The present invention provides a system and method for determining the best angle advance and the amount of magnitude boost for any set of motor speed and/or load conditions, without engaging in a lengthy calibration procedure. The calculations are based on certain motor and drive parameters. The motor parameters include the number of poles P, the back emf Kv, and the stator inductance values Ld and Lq. The drive parameters include the bandwidth of the PWM (pulse width modulation) amplifier ωbo, the control loop time delay Δt and the available link supply voltage Vm. These motor and drive parameters can be used according to the invention to determine the optimum phase advance and magnitude boost for the dynamic variables of rotor speed ω and stator current Is. The angle advance and boost values calculated from the motor parameters and drive parameters can be recorded in a look-up table as functions of the dynamic factors of rotor speed and/or motor load.
In one implementation of the preferred embodiment, discrete logic or a microprocessor is used to compute the angle advance and control the winding excitation currents accordingly. In the microprocessor implementation, a program stored for use in the microprocessor is used to calculate the angle advance. The calculations are based on: a rotor position feedback signal supplied by one or more sensors, a rotor velocity feedback signal which can be derived from the position feedback signal, and a measure of stator current which is proportional to torque. The microprocessor computes the optimum angle advance and the amount of magnitude boost for any combination of speed, rotor position, and torque.
FIG. 1 is a functional block diagram of a motor control system in accordance with the present invention.
FIG. 2 is functional block diagram of a control logic unit suitable for use in the motor control system of FIG. 1.
FIG. 3 is a schematic diagram of a PWM current amplifier suitable for use in the motor control system of FIG. 1.
FIG. 4 is an illustration of the relationship between the sinusoidally varying excitation signals and the and the corresponding pulse width modulated (pwm) outputs of the amplifier of FIG. 3.
FIG. 5 is a cross section of a brushless permanent magnet motor wherein the magnets are embedded in the rotor.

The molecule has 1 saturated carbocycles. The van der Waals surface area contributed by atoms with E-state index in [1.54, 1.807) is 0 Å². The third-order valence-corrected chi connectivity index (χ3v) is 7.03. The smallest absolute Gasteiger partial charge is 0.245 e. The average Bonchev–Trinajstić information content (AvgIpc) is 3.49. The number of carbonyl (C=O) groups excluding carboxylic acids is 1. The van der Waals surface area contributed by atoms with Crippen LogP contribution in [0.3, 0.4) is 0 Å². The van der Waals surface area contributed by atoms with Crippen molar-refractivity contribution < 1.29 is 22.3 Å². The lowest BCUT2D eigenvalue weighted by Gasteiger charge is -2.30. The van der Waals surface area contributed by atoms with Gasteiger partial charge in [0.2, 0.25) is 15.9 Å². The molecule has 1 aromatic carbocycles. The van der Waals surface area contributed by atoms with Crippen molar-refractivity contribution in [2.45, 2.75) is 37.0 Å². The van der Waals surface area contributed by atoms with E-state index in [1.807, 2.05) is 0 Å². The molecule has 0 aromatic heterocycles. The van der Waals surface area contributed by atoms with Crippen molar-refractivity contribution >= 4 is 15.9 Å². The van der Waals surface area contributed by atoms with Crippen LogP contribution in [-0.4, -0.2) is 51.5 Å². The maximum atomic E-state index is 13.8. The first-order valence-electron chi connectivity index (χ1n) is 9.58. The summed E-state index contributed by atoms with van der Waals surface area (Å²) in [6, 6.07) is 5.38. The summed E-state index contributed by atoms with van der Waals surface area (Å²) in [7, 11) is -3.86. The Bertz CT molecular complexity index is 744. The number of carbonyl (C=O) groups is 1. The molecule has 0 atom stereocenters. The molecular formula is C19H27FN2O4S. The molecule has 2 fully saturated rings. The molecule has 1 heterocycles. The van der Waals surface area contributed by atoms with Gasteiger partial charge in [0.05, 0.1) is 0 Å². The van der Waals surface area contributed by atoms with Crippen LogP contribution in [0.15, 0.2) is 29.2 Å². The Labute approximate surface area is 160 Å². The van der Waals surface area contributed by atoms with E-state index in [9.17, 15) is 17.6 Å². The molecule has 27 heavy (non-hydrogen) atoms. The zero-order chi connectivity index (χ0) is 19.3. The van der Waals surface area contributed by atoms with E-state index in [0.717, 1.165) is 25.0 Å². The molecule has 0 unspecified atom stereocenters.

FIG. 6A shows the q-axis dynamic equivalent circuit for an IPM motor.
FIG. 6B shows the d-axis dynamic equivalent circuit for an IPM motor.
FIG. 7A is a graph depicting the load advance angle vs stator current as computed according to the present invention.
FIG. 7B is a graph depicting the speed advance angle vs motor speed as computed according to the present invention.
FIG. 8 is a graph depicting the magnitude boost as computed according to the present invention.
FIG. 9 is a functional block diagram of a circuit that may be used to measure q-axis and d-axis motor inductances at various stator currents.
FIG. 10A is a flowchart showing the steps taken in calculating the angle advance in accordance with a preferred embodiment of the present invention.
FIG. 10B is a flowchart showing the steps taken in applying an angle advance.
A functional block diagram of a permanent magnet motor control system in accordance with the present invention is shown in FIG. 1. The system is used to control a three phase motor 20. The basic elements for velocity control are: a velocity compensator 22, a control logic unit 24, a PWM current amplifier 26, a resolver 28, and a feedback processor 30. The elements form a control loop which upon receiving a velocity command, compares the commanded values with the actual feedback values and adjusts the motor excitation accordingly.
When operating as a velocity servo system, the speed command 31 is supplied to a summing junction 32 where it is compared with the actual rotor speed feedback derived from resolver 28 coupled to the shaft of motor 20 and feedback processor 30. The summing junction produces an error signal corresponding to the difference between the velocity command and the velocity feedback. The error signal after passing through velocity compensator 22 provides the torque command to the control logic unit 24. The control logic and the PWM current amplifier supply an excitation current to the motor related in amplitude to the magnitude of the torque command. In the velocity servo operation the excitation current to the motor is adjusted to minimize the error signal at the summing junction so that the motor speed corresponds to the speed command.
Feedback processor 30 coupled to the resolver provides a rotor position indication and a rotor speed indication to control logic unit 24. The rotor speed indication is used to generate motor excitation currents having a frequency synchronous with the speed of rotation. The rotor position indication is used as a reference for setting the phase of the excitation current corresponding to the angle advance determined by an advance logic unit 34 within the control logic unit.